Home Office publishes new directions on investigation of marriages involving non EEA national partners

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The Home Office has today published new guidance for its decision makers and investigation officers covering:

  • the factors to be considered when deciding to investigate a proposed marriage or civil partnership which has been referred to the Secretary of State on the grounds that one or both or the partners is neither a citizen of the UK or another EEC country or Switzerland and who might be considered to be gaining an immigration advantage from such a marriage or civil partnership;
  • the conduct of an investigation in these circumstances; and
  • in deciding whether or not each of the parties to a proposed marriage or civil partnership subject to an investigation under the scheme has complied with that investigation (“the compliance decision”).

The guidance arises from provisions of the Immigration Act 2014 which, from 2 March 2015 have extended the marriage and civil partnership notice period from 15 days to 28 days for all couples in marrying following civil preliminaries or forming a civil partnership, and required all couples involving a non-European Economic Area (non-EEA)/non-Swiss national who wish to marry in the Anglican Church in England and Wales to complete civil preliminaries and give notice at a register office and be subject to the 28-day notice period.

The Act also provides the basis for the introduction of “a referral and investigation scheme for proposed marriages and civil partnerships across the UK involving a non-EEA national who could benefit in immigration terms”

This scheme requires that “All proposed marriages and civil partnerships in the UK involving a non-EEA national with limited or no immigration status in the UK, or who does not provide specified evidence that they are exempt from the scheme , are to be referred to the Secretary of State by the registration official.”

The guidance explains that “The Secretary of State will assess all referrals against intelligence- and evidence-.based risk profiles and other information to identify suspect proposed marriages and civil partnerships, and then consider in these cases whether there are reasonable grounds to suspect a sham marriage or civil partnership. Where the Secretary of State has reasonable grounds to suspect a sham and at least one of the parties is not exempt from the scheme, she may decide to investigate whether the marriage or civil partnership is a sham.”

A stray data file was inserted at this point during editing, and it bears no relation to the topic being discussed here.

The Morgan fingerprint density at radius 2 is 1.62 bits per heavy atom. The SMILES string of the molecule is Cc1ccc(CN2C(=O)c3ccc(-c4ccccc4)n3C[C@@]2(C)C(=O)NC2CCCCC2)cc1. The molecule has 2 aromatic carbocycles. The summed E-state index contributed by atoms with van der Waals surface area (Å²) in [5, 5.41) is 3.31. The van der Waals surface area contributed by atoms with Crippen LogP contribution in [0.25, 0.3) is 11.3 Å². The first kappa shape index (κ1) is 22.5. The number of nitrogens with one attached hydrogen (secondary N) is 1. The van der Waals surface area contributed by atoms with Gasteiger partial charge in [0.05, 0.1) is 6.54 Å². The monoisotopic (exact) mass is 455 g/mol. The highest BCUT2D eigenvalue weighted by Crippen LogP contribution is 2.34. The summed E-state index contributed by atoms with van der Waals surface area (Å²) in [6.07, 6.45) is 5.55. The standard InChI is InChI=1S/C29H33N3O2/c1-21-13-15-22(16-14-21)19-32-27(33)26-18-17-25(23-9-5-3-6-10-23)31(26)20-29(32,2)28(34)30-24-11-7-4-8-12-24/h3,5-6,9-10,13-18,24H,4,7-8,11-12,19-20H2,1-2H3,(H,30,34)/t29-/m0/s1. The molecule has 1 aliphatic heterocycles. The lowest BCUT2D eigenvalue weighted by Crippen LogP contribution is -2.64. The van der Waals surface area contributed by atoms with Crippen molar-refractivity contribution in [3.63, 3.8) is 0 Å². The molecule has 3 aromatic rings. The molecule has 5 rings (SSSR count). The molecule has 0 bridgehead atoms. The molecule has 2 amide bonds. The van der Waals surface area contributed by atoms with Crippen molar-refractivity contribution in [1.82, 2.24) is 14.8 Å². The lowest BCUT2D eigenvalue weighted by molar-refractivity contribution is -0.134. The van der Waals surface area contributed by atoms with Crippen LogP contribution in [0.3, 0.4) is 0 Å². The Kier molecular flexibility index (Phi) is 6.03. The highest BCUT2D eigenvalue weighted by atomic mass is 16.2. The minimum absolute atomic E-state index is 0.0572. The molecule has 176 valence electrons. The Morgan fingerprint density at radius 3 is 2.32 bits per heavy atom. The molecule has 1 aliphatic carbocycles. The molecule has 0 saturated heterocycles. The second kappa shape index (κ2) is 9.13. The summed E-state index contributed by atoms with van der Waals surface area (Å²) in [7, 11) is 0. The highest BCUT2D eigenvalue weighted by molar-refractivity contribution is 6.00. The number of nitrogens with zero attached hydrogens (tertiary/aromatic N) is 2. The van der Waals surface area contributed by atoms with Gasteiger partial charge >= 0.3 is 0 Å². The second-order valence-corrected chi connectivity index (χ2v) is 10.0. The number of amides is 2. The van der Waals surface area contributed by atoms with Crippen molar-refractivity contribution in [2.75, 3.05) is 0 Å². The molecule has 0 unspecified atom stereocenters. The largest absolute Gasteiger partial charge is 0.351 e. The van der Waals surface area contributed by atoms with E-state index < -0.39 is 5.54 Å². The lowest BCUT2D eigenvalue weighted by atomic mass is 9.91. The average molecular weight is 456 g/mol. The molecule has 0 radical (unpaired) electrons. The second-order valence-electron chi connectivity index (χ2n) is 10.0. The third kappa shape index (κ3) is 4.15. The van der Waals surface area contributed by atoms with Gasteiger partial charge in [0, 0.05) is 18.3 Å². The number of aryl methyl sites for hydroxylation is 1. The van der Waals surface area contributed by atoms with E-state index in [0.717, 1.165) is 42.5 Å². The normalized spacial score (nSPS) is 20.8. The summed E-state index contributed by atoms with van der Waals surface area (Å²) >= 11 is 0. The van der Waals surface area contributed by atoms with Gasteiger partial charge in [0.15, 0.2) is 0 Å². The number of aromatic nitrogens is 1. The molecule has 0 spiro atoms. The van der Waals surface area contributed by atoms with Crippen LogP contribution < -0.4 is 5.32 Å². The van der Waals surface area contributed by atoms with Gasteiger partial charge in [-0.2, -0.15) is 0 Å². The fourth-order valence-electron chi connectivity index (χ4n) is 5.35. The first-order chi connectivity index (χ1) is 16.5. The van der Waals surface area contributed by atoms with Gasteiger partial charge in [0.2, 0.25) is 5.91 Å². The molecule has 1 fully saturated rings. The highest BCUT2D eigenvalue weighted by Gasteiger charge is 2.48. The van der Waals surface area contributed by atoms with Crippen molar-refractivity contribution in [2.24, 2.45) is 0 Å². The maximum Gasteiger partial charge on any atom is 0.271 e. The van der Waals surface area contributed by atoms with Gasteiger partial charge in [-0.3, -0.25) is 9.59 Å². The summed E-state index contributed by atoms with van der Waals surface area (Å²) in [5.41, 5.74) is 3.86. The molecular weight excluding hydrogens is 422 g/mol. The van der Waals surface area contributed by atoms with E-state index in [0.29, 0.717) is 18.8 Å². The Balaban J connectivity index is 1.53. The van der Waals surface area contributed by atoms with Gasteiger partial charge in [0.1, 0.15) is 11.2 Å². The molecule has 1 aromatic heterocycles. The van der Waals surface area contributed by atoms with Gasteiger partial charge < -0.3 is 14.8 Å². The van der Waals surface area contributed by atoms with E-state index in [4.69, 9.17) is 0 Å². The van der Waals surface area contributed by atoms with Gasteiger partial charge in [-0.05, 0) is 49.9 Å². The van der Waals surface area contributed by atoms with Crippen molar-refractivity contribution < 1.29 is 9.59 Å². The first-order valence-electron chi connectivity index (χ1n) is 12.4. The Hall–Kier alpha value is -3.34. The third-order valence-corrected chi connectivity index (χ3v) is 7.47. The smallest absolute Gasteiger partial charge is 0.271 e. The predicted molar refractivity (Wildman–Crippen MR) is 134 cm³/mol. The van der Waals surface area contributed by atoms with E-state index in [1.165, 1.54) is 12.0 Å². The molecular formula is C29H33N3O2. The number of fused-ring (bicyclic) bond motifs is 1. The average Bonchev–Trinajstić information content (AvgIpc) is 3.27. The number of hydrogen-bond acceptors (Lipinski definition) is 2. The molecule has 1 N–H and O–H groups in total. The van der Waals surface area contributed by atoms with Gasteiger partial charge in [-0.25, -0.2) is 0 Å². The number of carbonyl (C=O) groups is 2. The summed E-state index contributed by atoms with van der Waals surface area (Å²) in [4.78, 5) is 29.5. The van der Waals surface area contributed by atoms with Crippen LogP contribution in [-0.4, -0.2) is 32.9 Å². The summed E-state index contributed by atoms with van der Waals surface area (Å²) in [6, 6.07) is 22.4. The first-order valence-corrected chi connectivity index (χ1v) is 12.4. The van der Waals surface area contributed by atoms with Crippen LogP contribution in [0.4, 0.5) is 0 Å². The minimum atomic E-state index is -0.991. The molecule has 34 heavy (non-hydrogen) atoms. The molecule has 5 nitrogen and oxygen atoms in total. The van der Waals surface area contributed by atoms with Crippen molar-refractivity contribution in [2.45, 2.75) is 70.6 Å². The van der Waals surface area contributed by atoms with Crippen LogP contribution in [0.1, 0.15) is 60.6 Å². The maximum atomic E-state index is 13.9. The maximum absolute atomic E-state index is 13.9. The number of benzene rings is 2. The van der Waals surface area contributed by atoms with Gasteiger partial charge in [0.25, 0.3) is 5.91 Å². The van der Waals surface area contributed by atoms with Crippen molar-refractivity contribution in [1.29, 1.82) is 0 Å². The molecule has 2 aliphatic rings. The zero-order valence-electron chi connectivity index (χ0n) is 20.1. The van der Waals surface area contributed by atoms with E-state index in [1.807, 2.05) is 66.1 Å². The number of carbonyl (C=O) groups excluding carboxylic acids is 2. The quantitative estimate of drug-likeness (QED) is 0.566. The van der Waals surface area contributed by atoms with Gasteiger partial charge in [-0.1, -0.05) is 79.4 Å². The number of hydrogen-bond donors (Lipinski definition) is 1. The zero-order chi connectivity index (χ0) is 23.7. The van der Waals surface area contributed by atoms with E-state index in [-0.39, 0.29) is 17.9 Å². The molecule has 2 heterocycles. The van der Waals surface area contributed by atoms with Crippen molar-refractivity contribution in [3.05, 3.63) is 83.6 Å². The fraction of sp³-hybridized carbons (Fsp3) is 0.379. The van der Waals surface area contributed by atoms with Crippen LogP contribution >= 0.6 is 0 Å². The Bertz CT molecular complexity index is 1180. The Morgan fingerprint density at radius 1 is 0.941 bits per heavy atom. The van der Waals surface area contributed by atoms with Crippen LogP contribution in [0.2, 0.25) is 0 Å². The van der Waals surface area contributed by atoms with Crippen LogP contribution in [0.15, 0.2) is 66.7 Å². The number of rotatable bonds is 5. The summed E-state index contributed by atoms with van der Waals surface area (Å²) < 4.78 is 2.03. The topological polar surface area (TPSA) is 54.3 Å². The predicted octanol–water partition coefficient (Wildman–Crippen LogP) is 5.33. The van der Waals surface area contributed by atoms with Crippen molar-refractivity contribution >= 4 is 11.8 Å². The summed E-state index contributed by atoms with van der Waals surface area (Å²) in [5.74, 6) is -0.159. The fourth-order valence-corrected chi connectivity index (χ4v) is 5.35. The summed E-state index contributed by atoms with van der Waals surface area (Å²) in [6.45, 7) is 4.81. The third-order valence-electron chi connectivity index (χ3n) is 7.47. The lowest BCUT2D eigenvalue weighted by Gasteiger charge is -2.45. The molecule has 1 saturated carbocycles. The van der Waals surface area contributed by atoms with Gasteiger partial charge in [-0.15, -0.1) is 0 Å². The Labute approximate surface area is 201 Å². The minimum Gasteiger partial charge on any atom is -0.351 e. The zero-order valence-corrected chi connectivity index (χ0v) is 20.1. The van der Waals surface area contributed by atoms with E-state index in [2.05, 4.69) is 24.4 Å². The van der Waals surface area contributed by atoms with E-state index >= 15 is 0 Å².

In the event that suspicion does arise the official responsible for registering the marriage or civil partnership will service a direction on the couple which has the effect of notice period from 28 days to 70 days in order to  allow the Home Office “to investigate and take appropriate enforcement or casework action where a sham is established.”  During this time the couple will be unable to get married or enter into a civil partnership on the basis of that notice if they do not comply with an investigation under the scheme.

The guidance directs that an investigation will be carried out whenever:

A) One of the parties stands to benefit in immigration terms from the marriage/civil partnership; and

B) Where there is suspicion that “there is no genuine relationship between the parties”, and the proposed marriage/civil partnership is therefore a “sham”.

The factors to be taken into consideration to decide whether the proposed marriage might be a sham include assessment against risk factors which arise from reports by marriage registration officials on activities concerning these matters in their local areas with an additional review of the immigration record of the parties and any additional information concerning their criminal activity.

Where these facts are present and it is otherwise considered warranted the parties may be subject to additional scrutiny to determine whether there are reasonable grounds to suspect that the proposed marriage or civil partnership is a sham.The guidance goes on to provide further directions on the conduct of investigations, including, the purpose of investigation; the means by which it shall be conducted; the provision of information, evidence or photographs; and the interviewing of the parties.

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